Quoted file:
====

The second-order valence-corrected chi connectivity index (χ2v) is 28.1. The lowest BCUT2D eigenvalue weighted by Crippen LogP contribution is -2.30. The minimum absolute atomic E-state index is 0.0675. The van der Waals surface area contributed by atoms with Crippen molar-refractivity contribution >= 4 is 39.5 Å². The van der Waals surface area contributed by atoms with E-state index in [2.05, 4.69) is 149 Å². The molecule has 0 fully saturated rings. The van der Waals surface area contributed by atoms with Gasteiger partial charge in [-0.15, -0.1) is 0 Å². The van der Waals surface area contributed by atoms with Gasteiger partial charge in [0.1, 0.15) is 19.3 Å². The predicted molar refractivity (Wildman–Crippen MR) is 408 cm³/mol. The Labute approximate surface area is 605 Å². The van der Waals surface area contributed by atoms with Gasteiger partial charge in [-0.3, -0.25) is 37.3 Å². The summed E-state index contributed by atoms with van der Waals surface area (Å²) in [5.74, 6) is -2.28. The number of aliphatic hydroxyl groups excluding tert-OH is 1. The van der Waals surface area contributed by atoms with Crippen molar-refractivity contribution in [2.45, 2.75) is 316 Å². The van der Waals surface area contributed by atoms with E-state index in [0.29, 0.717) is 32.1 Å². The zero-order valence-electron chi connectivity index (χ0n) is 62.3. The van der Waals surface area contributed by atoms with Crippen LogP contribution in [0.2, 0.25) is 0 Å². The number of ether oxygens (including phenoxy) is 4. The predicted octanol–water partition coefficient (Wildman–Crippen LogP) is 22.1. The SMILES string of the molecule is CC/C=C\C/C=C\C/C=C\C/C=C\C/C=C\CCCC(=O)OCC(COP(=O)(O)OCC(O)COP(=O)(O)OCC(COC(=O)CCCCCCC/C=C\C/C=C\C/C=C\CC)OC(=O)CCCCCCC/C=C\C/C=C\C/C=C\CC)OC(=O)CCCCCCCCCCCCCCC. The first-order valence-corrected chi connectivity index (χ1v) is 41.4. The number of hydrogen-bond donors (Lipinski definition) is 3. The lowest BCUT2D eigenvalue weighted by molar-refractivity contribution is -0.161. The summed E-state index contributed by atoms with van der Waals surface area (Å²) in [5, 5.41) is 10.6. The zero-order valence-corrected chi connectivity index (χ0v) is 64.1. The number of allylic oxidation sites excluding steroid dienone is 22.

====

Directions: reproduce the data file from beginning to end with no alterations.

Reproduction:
The second-order valence-corrected chi connectivity index (χ2v) is 28.1. The lowest BCUT2D eigenvalue weighted by Crippen LogP contribution is -2.30. The minimum absolute atomic E-state index is 0.0675. The van der Waals surface area contributed by atoms with Crippen molar-refractivity contribution >= 4 is 39.5 Å². The van der Waals surface area contributed by atoms with E-state index in [2.05, 4.69) is 149 Å². The molecule has 0 fully saturated rings. The van der Waals surface area contributed by atoms with Gasteiger partial charge in [-0.15, -0.1) is 0 Å². The van der Waals surface area contributed by atoms with Gasteiger partial charge in [0.1, 0.15) is 19.3 Å². The predicted molar refractivity (Wildman–Crippen MR) is 408 cm³/mol. The Labute approximate surface area is 605 Å². The van der Waals surface area contributed by atoms with Gasteiger partial charge in [-0.3, -0.25) is 37.3 Å². The summed E-state index contributed by atoms with van der Waals surface area (Å²) in [5.74, 6) is -2.28. The number of aliphatic hydroxyl groups excluding tert-OH is 1. The van der Waals surface area contributed by atoms with Crippen molar-refractivity contribution in [2.45, 2.75) is 316 Å². The van der Waals surface area contributed by atoms with E-state index in [0.29, 0.717) is 32.1 Å². The zero-order valence-electron chi connectivity index (χ0n) is 62.3. The van der Waals surface area contributed by atoms with Crippen LogP contribution in [0.2, 0.25) is 0 Å². The number of ether oxygens (including phenoxy) is 4. The predicted octanol–water partition coefficient (Wildman–Crippen LogP) is 22.1. The SMILES string of the molecule is CC/C=C\C/C=C\C/C=C\C/C=C\C/C=C\CCCC(=O)OCC(COP(=O)(O)OCC(O)COP(=O)(O)OCC(COC(=O)CCCCCCC/C=C\C/C=C\C/C=C\CC)OC(=O)CCCCCCC/C=C\C/C=C\C/C=C\CC)OC(=O)CCCCCCCCCCCCCCC. The first-order valence-corrected chi connectivity index (χ1v) is 41.4. The number of hydrogen-bond donors (Lipinski definition) is 3. The lowest BCUT2D eigenvalue weighted by molar-refractivity contribution is -0.161. The summed E-state index contributed by atoms with van der Waals surface area (Å²) in [5, 5.41) is 10.6. The zero-order valence-corrected chi connectivity index (χ0v) is 64.1. The number of allylic oxidation sites excluding steroid dienone is 22.